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Cottonera Hospital and Malta as the ‘Nurse of the Mediterranean’

The Crimean War highlighted gross deficiencies in military hospitals, both to treat war injuries and soldiers taken ill in the course of duty. These deficiencies proved to be a catalyst for reform. Following an appeal by Florence Nightingale on her return to England after the war, a royal commission was appointed. A commission subcommittee report entitled ‘The Barrack and Hospital Improvements Commission on the Sanitary Conditions and Improvements of the Mediterranean Station’ was submitted to the UK Parliament in 1863.

In the mid-19th century there were four military hospitals in Malta: one in Valletta, the Knights of Malta’s former Sacra Infermeria, two in Vittoriosa and another in Spinola. There was also a sanatorium in Mdina.

The commission’s report highlighted “the unsatisfactory state of the hospitals within the (Malta) garrison”. It found the hospitals wanting in almost every respect and it put on record particular emphasis on the hospitals’ lack of ventilation and overcrowding. While the Mdina sanatorium, where convalescence was notably rapid, was judged to be a success, the commission expressed a “very unfavourable opinion of the hospitals”. It recommended the building of a 300-bed hospital in Valletta, on St Michael’s Bastion, and a 136-bed hospital in Cottonera. The report also recommended that Spinola Hospital and the sanatorium be retained at least for the time being. For a number of reasons, the Valletta hospital was never built.

On November 16, 1870, the Collector of Land Revenue informed the Chief Secretary to the Government that three plots of land had been purchased near Żabbar Gate and that the building of the new Cottonera Hospital could start. The hospital was designed and built by the Royal Engineers according to plans submitted by the commission. The new hospital was built on the pavilion principle, with wards occupying two end-to-end pavilions with large verandas for ventilation, with an administration block in between. The kitchen and stores were housed in outbuildings behind the hospital so that there was nothing in the hospital proper except the sick and what was immediately needed for their treatment and nursing, as proposed by Nightingale. Hot and cold running water was laid throughout the building.

The hospital opened its doors to patients in 1873. On August 28, patients at the old Vittoriosa hospitals were moved to the new Cottonera Hospital. The hospital was originally intended as a hospital for regiments serving in the Cottonera district. But on March 1, 1873, the system of regimental hospitals was abolished by Royal Warrant. Henceforth patients would be treated in general military hospitals, and Cottonera Hospital now took on the role of a general hospital.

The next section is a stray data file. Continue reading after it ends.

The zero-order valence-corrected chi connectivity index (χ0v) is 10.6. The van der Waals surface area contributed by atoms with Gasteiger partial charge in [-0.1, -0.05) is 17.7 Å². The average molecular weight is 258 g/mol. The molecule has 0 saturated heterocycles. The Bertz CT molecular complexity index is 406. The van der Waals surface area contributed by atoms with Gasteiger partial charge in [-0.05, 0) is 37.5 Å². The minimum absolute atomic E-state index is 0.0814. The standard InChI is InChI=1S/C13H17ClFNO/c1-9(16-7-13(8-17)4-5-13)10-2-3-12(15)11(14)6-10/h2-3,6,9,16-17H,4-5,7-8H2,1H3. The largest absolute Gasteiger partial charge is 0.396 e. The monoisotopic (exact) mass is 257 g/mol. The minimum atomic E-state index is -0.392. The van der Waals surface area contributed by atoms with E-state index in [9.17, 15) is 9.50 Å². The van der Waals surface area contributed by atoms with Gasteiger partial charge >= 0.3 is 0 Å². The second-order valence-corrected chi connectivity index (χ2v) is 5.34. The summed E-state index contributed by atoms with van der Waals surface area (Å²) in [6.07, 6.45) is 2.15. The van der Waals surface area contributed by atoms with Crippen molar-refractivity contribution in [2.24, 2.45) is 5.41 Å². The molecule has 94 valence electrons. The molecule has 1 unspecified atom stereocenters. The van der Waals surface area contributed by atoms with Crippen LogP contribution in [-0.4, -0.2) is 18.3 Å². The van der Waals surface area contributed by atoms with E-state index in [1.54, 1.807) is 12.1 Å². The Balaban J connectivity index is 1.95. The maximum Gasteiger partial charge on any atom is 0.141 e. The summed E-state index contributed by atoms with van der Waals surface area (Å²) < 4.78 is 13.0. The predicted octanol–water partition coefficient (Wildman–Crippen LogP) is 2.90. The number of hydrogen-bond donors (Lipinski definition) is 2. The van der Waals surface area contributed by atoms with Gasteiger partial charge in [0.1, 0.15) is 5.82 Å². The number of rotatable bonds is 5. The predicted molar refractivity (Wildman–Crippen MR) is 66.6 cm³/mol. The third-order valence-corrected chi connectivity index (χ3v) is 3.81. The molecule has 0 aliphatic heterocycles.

The hospital was built on three floors, with two large wards each containing 32 beds, and two two-bedded wards for special cases on each of the first and second floors. There were another two wards in the basement, one for prisoners and the other for patients with contagious diseases. A day convalescence room was located on the second floor. The ground floor was mainly taken up with waiting rooms and surgeries.

In line with the commission’s findings and Nightingale’s proposals, great emphasis was placed on ventilation. Running the full length of the main wards and the ground floor were verandas nine feet wide, which allowed for the free circulation of fresh air while at the same time providing shelter from the sun and rain. The wards opened onto the verandas via large windows extending to within 18 inches of the ceiling.

Cottonera Hospital was built as a state-of-the-art hospital, in answer to all the concerns highlighted in the commission’s report. Each bed in the main wards was allocated the recommended 1,500 cubic feet. Little wonder that it was considered to be “one of the best hospitals of southern Europe” at the time.

An outbuilding, formerly a powder magazine, referred to as the barrack room or old barrack room, had a sanitary annex provided and was converted into a ward in World War I. It was used as an isolation ward and, as the need arose, as a ward for prisoners of war. This building was constructed some time between 1719 and 1745 on a design by Brigadier Rene Jacob de Tigné as part of the Cottonera Lines. These fortifications, which form the eastern perimeter of the Cottonera Hospital grounds, were built on the orders of Grand Master Nicolas Cotoner. The Cottonera Lines were designed by the papal engineer Antonio Maurizio Valperga. Construction, which started in 1670, was spread over decades and was never fully completed.

Cottonera Hospital was considered to be ‘one of the best hospitals of southern Europe’ at the time

Another outbuilding, to the north of the hospital grounds, was the Nursing Sisters Quarters. The building, on two floors, had four bedrooms on the second floor and the common areas for rest and recreation on the ground floor, and both floors opened onto spacious verandas. The other outbuilding forming the hospital complex was to be found in the southwest corner of the grounds. Also built on two floors with large verandas, this building housed the Surgeons’ Quarters.

The hospital complex, including the purchase of the land, cost £21,000.

Cottonera Hospital will always be remembered for the major role it played in World War I, when Malta was known as the Nurse of the Mediterranean.

At the start of hostilities on July 28, 1914, there were 278 beds in military hospitals in Malta. Of these, 167 were in Cottonera Hospital, which was the island’s main medical and surgical military hospital. By the beginning of April 1915, the number of beds had risen to 281. A short time later, when the barrack room (the former powder magazine) was converted into a ward, the number of beds reached 314.